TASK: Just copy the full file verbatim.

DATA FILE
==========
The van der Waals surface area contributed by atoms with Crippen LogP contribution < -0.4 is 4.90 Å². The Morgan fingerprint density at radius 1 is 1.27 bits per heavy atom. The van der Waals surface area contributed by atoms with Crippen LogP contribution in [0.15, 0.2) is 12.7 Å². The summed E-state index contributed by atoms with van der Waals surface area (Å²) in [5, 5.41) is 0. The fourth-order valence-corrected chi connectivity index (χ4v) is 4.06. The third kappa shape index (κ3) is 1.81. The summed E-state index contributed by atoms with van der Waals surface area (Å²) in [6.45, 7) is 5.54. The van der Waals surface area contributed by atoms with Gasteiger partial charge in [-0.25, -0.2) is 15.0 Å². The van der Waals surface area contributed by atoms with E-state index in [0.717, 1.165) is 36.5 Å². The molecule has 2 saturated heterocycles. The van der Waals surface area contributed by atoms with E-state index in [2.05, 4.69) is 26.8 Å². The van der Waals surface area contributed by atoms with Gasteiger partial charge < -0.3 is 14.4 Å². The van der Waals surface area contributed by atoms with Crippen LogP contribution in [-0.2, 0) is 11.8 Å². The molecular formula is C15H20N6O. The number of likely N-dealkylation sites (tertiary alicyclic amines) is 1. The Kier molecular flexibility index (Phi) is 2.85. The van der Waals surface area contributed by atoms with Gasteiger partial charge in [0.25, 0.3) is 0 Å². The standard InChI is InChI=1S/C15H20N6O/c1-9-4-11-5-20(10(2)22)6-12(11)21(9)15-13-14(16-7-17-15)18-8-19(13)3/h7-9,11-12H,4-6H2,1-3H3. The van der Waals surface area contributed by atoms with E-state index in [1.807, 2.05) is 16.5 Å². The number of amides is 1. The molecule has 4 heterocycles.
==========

The van der Waals surface area contributed by atoms with Crippen LogP contribution < -0.4 is 4.90 Å². The Morgan fingerprint density at radius 1 is 1.27 bits per heavy atom. The van der Waals surface area contributed by atoms with Crippen LogP contribution in [0.15, 0.2) is 12.7 Å². The summed E-state index contributed by atoms with van der Waals surface area (Å²) in [5, 5.41) is 0. The fourth-order valence-corrected chi connectivity index (χ4v) is 4.06. The third kappa shape index (κ3) is 1.81. The summed E-state index contributed by atoms with van der Waals surface area (Å²) in [6.45, 7) is 5.54. The van der Waals surface area contributed by atoms with Gasteiger partial charge in [-0.25, -0.2) is 15.0 Å². The van der Waals surface area contributed by atoms with E-state index in [0.717, 1.165) is 36.5 Å². The molecule has 2 saturated heterocycles. The van der Waals surface area contributed by atoms with E-state index in [2.05, 4.69) is 26.8 Å². The van der Waals surface area contributed by atoms with Gasteiger partial charge < -0.3 is 14.4 Å². The van der Waals surface area contributed by atoms with Crippen LogP contribution in [-0.2, 0) is 11.8 Å². The molecular formula is C15H20N6O. The number of likely N-dealkylation sites (tertiary alicyclic amines) is 1. The Kier molecular flexibility index (Phi) is 2.85. The van der Waals surface area contributed by atoms with Gasteiger partial charge in [0.25, 0.3) is 0 Å². The standard InChI is InChI=1S/C15H20N6O/c1-9-4-11-5-20(10(2)22)6-12(11)21(9)15-13-14(16-7-17-15)18-8-19(13)3/h7-9,11-12H,4-6H2,1-3H3. The van der Waals surface area contributed by atoms with E-state index in [1.807, 2.05) is 16.5 Å². The number of amides is 1. The molecule has 4 heterocycles.